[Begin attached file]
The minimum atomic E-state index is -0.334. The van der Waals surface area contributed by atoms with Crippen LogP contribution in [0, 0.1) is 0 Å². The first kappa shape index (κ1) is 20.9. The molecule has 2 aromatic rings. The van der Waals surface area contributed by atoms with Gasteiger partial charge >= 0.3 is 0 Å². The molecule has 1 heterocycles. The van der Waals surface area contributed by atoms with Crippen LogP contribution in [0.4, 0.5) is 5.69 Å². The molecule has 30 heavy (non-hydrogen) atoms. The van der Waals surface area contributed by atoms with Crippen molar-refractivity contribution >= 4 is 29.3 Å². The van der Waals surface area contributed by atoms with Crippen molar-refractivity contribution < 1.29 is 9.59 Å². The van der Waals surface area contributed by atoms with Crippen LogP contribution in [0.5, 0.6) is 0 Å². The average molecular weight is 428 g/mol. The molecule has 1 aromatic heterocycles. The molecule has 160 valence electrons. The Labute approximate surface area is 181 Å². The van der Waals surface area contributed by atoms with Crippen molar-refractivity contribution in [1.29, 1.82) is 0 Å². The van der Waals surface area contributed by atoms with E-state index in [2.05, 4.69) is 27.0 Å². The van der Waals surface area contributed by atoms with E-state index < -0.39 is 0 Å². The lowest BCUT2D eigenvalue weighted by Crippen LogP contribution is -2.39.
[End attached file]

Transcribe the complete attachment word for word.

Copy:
The minimum atomic E-state index is -0.334. The van der Waals surface area contributed by atoms with Crippen LogP contribution in [0, 0.1) is 0 Å². The first kappa shape index (κ1) is 20.9. The molecule has 2 aromatic rings. The van der Waals surface area contributed by atoms with Gasteiger partial charge >= 0.3 is 0 Å². The molecule has 1 heterocycles. The van der Waals surface area contributed by atoms with Crippen LogP contribution in [0.4, 0.5) is 5.69 Å². The molecule has 30 heavy (non-hydrogen) atoms. The van der Waals surface area contributed by atoms with Crippen molar-refractivity contribution >= 4 is 29.3 Å². The van der Waals surface area contributed by atoms with Crippen molar-refractivity contribution < 1.29 is 9.59 Å². The van der Waals surface area contributed by atoms with Crippen LogP contribution in [0.5, 0.6) is 0 Å². The average molecular weight is 428 g/mol. The molecule has 1 aromatic heterocycles. The molecule has 160 valence electrons. The Labute approximate surface area is 181 Å². The van der Waals surface area contributed by atoms with Crippen molar-refractivity contribution in [1.29, 1.82) is 0 Å². The van der Waals surface area contributed by atoms with E-state index in [2.05, 4.69) is 27.0 Å². The van der Waals surface area contributed by atoms with E-state index < -0.39 is 0 Å². The lowest BCUT2D eigenvalue weighted by Crippen LogP contribution is -2.39.